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"For every country engaged in trade, open markets dramatically widen the base of possible customers for our goods and services. We must press forward. Redoubling our efforts to tear down barriers to trade will spur growth in all our countries. It will create good jobs and boost incomes. It will bring new opportunities for our people. And it will advance the free flow of ideas, information and people that are the lifeblood of democracy and prosperity."

President Clinton
Geneva, Switzerland
May 19, 1998

The Clinton Administration has an unequaled record for opening foreign markets to U.S exports and expanding prosperity through free trade. This has contributed to the longest economic expansion in our history, with the U.S. economy growing from $7 trillion to over $10 trillion in real terms between 1993 and 2000. Employment in the United States rose from 119 million in 1993 to 135 million in January of 2000, while unemployment fell to 4.0 percent. During his two terms in office, President Clinton negotiated more than 300 trade agreements that helped open markets and create opportunity for Americans. These agreements include six that fundamentally transformed world trade: NAFTA, which cemented our strategic trade relationship with our immediate neighbors; the PNTR agreement, which will allow unprecedented access for American businesses to Chinese markets; the Uruguay Round, which created the World Trade Organization with a binding dispute settlement mechanism and extended its rules to new areas such as agriculture, services and intellectual property; and the three multilateral agreements of 1997 on information technology, financial services and basic telecommunications. By opening global markets to U.S. exports and expanding prosperity worldwide, President Clinton has ensured that the United States will keep pace with the rapidly expanding global economy and compete on equal terms with foreign competitors.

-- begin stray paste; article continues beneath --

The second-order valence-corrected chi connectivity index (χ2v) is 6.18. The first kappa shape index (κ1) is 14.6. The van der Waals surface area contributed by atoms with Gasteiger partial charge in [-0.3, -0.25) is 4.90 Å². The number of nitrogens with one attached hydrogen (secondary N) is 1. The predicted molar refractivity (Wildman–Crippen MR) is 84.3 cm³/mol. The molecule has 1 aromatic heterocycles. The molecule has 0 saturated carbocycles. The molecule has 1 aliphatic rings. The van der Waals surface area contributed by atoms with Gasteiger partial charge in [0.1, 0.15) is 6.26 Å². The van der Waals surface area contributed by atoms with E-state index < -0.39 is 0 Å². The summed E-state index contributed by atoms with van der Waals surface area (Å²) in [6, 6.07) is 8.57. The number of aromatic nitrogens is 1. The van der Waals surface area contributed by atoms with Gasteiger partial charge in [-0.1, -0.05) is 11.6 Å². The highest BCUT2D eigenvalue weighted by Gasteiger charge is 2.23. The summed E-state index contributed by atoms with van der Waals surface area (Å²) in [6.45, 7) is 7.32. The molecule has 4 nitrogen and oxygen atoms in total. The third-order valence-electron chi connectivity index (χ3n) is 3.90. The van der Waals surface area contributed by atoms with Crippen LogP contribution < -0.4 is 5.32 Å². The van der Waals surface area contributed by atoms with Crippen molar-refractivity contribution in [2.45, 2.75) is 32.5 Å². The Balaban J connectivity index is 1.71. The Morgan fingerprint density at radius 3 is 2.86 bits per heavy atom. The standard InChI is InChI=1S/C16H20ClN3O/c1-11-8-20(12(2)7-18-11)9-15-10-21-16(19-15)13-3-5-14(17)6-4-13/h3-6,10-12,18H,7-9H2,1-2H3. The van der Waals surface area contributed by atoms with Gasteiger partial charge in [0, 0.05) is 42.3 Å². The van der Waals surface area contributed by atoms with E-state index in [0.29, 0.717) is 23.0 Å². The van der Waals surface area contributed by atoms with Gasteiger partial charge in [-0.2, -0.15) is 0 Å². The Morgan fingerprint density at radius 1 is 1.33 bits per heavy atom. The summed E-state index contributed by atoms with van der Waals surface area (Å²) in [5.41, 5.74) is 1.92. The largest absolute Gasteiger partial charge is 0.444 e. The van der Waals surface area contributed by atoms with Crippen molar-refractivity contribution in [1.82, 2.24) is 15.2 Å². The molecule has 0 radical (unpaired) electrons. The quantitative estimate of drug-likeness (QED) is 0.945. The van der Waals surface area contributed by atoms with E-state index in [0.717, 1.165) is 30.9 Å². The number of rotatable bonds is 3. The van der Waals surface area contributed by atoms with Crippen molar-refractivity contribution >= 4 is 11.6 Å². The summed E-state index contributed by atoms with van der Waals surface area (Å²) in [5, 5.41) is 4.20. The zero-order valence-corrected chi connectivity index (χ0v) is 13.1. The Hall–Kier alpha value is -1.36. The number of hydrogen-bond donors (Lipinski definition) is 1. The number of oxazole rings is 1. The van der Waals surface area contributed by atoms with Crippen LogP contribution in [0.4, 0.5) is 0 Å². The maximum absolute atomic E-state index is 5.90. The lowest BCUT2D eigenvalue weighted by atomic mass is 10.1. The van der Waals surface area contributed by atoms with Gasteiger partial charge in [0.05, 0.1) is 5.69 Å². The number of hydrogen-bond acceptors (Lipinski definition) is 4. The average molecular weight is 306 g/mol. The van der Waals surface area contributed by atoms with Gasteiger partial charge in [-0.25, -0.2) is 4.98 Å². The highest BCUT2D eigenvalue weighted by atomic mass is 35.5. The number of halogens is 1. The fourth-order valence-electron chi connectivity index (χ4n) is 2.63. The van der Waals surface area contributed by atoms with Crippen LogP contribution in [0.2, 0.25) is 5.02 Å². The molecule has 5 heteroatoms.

Opening China's Markets

  • Signed Permanent Normal Trade Relations with China into law on October 10, 2000. The legislation will, upon China's accession to the World Trade Organization, make available to Americans the benefits of the November 1999 U.S.-China Bilateral WTO agreement, which will allow unprecedented access for American businesses to Chinese markets. Highlights of the agreement include reduction in China's industrial and agricultural tariffs by an average of 15 percent, approval for agricultural trade between private parties, and expanded market access for the telecommunications, insurance, banking, securities, audiovisual and professional service sectors.
  • Concluded an unprecedented intellectual property rights agreement in 1995, in which China agreed to shut down factories producing pirated CD's and CD-ROM's, to seize pirated products intended for export, and to increase raids on pirate manufacturers and distributors. Secured improved market access for the motion picture, computer software and sound recording industries by negotiating tariff reductions and elimination of quotas. The bilateral WTO agreement further strengthens American intellectual property rights by committing China to adhere to the Agreement on Trade Related Aspects of Intellectual Property Rights.

Establishing the World Trade Organization